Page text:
Below is a standard flow chart of the writing process.  The MOST IMPORTANT thing to remember about the writing process is that whilst there are key elements that writers need to practice, all writing is essentially idiosyncratic and the process of writing itself must be allowed to be fluid, not rigid.  By that I mean you simply do not march a writer through the "steps" of the writing process as if completing each one will result in a solid finished product.  The writing process is a more of continuum and less of a strictly linear process.

At this point, I will digress a bit and give you the best model of a continuum (learned from Louise Rosenblat) that I have seen.  Simple, but clear.  Instead of drawing a line with two end points, she draws a rectangular box, with a diagonal line from the top left corner to the lower left corner that is bisected from top to bottom, going from side to side.

Using her structure, this is the model of the continuum of the Issues of Self in Reader Engagement from my dissertation.  As you can see, by slicing the linear form of the continuum, there is always a bit of both selves informing the engagement, the self of the reader and the self of the character.  As you move along the continuum, sometimes there is more influence by one self than the other, but both are a part of engagement in the reading process.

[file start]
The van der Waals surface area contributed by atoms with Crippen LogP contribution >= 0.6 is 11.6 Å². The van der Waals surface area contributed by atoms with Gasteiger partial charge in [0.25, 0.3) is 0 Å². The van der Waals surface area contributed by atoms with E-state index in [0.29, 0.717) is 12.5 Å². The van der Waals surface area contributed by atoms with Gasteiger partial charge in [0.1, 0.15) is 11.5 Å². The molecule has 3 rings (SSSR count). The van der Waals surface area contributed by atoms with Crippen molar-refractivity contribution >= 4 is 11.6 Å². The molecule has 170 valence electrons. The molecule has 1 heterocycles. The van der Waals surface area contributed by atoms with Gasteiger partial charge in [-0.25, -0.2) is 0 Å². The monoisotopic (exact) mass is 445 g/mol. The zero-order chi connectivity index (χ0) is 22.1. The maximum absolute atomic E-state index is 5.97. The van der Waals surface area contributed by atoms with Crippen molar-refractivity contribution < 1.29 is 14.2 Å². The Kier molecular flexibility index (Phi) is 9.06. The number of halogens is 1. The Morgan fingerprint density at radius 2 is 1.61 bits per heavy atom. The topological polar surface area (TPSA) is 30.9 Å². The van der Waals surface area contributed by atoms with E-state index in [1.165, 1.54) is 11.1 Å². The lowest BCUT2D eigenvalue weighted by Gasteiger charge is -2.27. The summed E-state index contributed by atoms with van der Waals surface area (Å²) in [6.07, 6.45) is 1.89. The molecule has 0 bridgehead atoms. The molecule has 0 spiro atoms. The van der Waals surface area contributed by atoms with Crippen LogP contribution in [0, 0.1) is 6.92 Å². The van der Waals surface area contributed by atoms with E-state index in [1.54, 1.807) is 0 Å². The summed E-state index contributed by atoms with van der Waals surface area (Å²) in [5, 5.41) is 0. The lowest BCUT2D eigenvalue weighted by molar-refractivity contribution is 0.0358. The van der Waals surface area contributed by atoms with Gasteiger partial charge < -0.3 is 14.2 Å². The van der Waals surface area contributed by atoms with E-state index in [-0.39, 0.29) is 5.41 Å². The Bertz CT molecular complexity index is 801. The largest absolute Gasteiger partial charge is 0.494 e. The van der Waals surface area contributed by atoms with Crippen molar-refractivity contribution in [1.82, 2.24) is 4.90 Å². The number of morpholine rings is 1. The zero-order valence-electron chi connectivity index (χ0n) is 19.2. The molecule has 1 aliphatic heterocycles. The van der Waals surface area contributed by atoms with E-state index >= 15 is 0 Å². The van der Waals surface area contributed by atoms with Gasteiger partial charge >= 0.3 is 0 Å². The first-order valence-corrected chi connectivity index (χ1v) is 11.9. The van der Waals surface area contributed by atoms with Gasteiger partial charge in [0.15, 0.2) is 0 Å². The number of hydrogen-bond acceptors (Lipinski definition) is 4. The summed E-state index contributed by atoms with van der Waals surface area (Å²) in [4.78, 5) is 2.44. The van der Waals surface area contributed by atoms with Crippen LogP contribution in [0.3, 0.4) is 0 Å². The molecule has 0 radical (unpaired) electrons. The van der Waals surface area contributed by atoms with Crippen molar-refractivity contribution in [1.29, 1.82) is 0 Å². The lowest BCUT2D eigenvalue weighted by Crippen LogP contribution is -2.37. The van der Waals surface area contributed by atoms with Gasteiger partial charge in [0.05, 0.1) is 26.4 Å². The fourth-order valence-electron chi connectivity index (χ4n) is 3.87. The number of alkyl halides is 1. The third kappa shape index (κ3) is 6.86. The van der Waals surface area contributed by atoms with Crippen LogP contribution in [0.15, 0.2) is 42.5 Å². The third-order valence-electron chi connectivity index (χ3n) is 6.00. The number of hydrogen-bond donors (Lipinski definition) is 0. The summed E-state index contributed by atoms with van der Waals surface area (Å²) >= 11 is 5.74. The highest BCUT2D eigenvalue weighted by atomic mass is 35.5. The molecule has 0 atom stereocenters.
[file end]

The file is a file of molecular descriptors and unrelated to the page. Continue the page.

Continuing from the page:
So, what I am trying to say, albeit admittedly clumsily, is that the writing process should be viewed as all the parts overlapping to some degree, informing each step along the way.  Hence, writing is a fluid process from beginning (the idea) to the end (the completed text).

Take the first part of the writing process: Prewriting. It is essentially comprised of four key elements: brainstorming, researching, outlining and discussing.  All of those elements themselves can overlap and be repeated or returned to as, for example, discussing an outline might need to a new brainstorming session that in turn leads to further research.  And, once the actual Drafting part of the writing process has begun, the progression of the development of the text may reveal the need to return to some of the pre-writing activities.